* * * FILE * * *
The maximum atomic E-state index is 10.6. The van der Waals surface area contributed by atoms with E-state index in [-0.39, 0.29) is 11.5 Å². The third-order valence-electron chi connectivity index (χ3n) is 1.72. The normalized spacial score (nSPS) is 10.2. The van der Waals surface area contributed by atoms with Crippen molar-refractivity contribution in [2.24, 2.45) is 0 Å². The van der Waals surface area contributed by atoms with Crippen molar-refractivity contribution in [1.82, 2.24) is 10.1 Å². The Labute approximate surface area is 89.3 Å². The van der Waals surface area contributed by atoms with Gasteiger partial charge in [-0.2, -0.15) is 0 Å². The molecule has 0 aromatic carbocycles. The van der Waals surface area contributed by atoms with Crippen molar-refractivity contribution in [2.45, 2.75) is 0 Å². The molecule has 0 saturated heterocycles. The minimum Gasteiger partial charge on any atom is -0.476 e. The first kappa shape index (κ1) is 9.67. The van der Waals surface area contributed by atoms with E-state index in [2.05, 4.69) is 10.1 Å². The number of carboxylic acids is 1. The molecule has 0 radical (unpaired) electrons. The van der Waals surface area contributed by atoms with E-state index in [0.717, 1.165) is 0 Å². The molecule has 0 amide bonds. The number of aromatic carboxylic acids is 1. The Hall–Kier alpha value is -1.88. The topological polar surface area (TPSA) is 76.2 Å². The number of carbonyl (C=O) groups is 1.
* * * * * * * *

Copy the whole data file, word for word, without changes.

The maximum atomic E-state index is 10.6. The van der Waals surface area contributed by atoms with E-state index in [-0.39, 0.29) is 11.5 Å². The third-order valence-electron chi connectivity index (χ3n) is 1.72. The normalized spacial score (nSPS) is 10.2. The van der Waals surface area contributed by atoms with Crippen molar-refractivity contribution in [2.24, 2.45) is 0 Å². The van der Waals surface area contributed by atoms with Crippen molar-refractivity contribution in [1.82, 2.24) is 10.1 Å². The Labute approximate surface area is 89.3 Å². The van der Waals surface area contributed by atoms with Gasteiger partial charge in [-0.2, -0.15) is 0 Å². The molecule has 0 aromatic carbocycles. The van der Waals surface area contributed by atoms with Crippen molar-refractivity contribution in [2.45, 2.75) is 0 Å². The molecule has 0 saturated heterocycles. The minimum Gasteiger partial charge on any atom is -0.476 e. The first kappa shape index (κ1) is 9.67. The van der Waals surface area contributed by atoms with E-state index in [2.05, 4.69) is 10.1 Å². The number of carboxylic acids is 1. The molecule has 0 radical (unpaired) electrons. The van der Waals surface area contributed by atoms with E-state index in [0.717, 1.165) is 0 Å². The molecule has 0 amide bonds. The number of aromatic carboxylic acids is 1. The Hall–Kier alpha value is -1.88. The topological polar surface area (TPSA) is 76.2 Å². The number of carbonyl (C=O) groups is 1.